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In the United States, an impressive variety of wildlife roams freely over almost 100 million acres of federally protected land, which is part of the National Wildlife Refuge System. The wildlife biologists who act as stewards of these areas deal with a lot in the course of their careers, but one of the most daunting tasks is the careful relocation of wild animals.
Development, climate change, disease and similar factors can prompt the need for moving populations of wildlife. When that happens, these dedicated men and women must be up to the challenge of capturing and moving animals, while imposing the least amount of trauma possible.
In Arizona’s Cabeza Prieta National Wildlife Refuge, Jim Atkinson has been working for more than five years on behalf of the endangered Sonoran pronghorn. The deerlike creatures have been protected under the U.S. Endangered Species Act since the late 1960s, and since 1998, the U.S. Fish and Wildlife Service has been working on a plan to help increase the animal’s population numbers.
Part of that effort, Atkinson says, involves moving pronghorn herds out of their currently established areas and into a larger habitat, which tracks more closely with where the animals historically would have lived.
“What happened is over time, with a variety of things associated with the development of Arizona — building interstate highways, canals, railroads, right-of-way fencing — that partitioned the landscape into areas that exclude [the pronghorn]. By doing assisted migration, we’re enabling them to get to a place they wouldn’t otherwise be able to get back to. The interstate highway has fencing on either side — that’s a formidable barrier to a pronghorn that they rarely, if ever, will attempt to cross.”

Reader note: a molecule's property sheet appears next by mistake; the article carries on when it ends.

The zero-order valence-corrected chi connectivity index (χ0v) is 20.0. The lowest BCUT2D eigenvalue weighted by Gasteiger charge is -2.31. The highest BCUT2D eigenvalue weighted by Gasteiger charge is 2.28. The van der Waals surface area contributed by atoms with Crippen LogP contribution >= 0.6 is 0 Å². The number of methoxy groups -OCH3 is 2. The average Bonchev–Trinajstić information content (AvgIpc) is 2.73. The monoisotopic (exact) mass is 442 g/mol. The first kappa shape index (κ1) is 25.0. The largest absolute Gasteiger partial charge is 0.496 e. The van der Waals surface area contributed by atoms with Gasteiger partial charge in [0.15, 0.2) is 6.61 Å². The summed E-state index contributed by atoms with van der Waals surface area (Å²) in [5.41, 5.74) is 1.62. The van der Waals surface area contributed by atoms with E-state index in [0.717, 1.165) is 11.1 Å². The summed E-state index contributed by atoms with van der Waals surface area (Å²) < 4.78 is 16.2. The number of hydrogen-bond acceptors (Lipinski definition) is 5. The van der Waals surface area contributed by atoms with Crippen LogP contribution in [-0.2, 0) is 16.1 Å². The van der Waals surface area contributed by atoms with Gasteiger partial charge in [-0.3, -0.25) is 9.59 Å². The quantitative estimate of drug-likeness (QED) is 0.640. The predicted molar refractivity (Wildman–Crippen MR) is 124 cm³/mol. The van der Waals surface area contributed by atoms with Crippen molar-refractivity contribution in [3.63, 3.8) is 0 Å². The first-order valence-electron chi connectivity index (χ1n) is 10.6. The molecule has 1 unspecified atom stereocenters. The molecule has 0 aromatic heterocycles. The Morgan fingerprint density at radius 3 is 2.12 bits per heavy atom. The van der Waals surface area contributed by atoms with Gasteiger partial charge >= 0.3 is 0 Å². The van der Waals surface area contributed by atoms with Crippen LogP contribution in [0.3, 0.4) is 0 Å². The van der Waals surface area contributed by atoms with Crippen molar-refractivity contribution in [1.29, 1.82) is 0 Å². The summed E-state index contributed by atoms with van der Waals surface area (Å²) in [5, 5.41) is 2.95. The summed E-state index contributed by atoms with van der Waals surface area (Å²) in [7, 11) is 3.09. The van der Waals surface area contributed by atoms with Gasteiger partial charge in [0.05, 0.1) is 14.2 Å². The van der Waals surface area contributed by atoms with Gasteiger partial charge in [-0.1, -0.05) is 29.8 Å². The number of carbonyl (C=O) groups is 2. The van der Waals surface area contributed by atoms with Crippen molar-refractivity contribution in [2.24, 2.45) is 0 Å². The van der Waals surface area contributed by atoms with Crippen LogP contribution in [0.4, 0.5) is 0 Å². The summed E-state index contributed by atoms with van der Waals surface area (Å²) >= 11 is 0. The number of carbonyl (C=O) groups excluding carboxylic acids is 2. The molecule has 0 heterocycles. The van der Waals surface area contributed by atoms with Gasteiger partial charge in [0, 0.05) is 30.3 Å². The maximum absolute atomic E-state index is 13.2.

Across the country in Massachusetts’ Parker River National Wildlife Refuge, biologist Nancy Pau has her eye on recovery for a population of New England cottontail rabbits. And while these fluffy fellas might not have to contend with tall border fencing, over time, their habitat has also been broken down into smaller and smaller patches of viable terrain. “Careful study of these populations in the last decade found that the smaller groups were dying out,” Pau says. That led to the establishment of a captive breeding program, for which the cottontails had to be trapped and relocated.
For Atkinson and his team, it’s not as easy as herding the pronghorn into trailers and trucking them across the desert like so many cattle. Timing and temperature have to be right. “We typically trap in mid-December. We can only capture them when it’s below 65 degrees. Anything above that is bad for handling,” Atkinson says.
Pau also ensures the time of year is conducive to the animals' capture and makes certain any rabbits she’s targeting are healthy. “We are always cautious when trapping and handling animals because it causes them a lot of stress and can lead to death,” she says.
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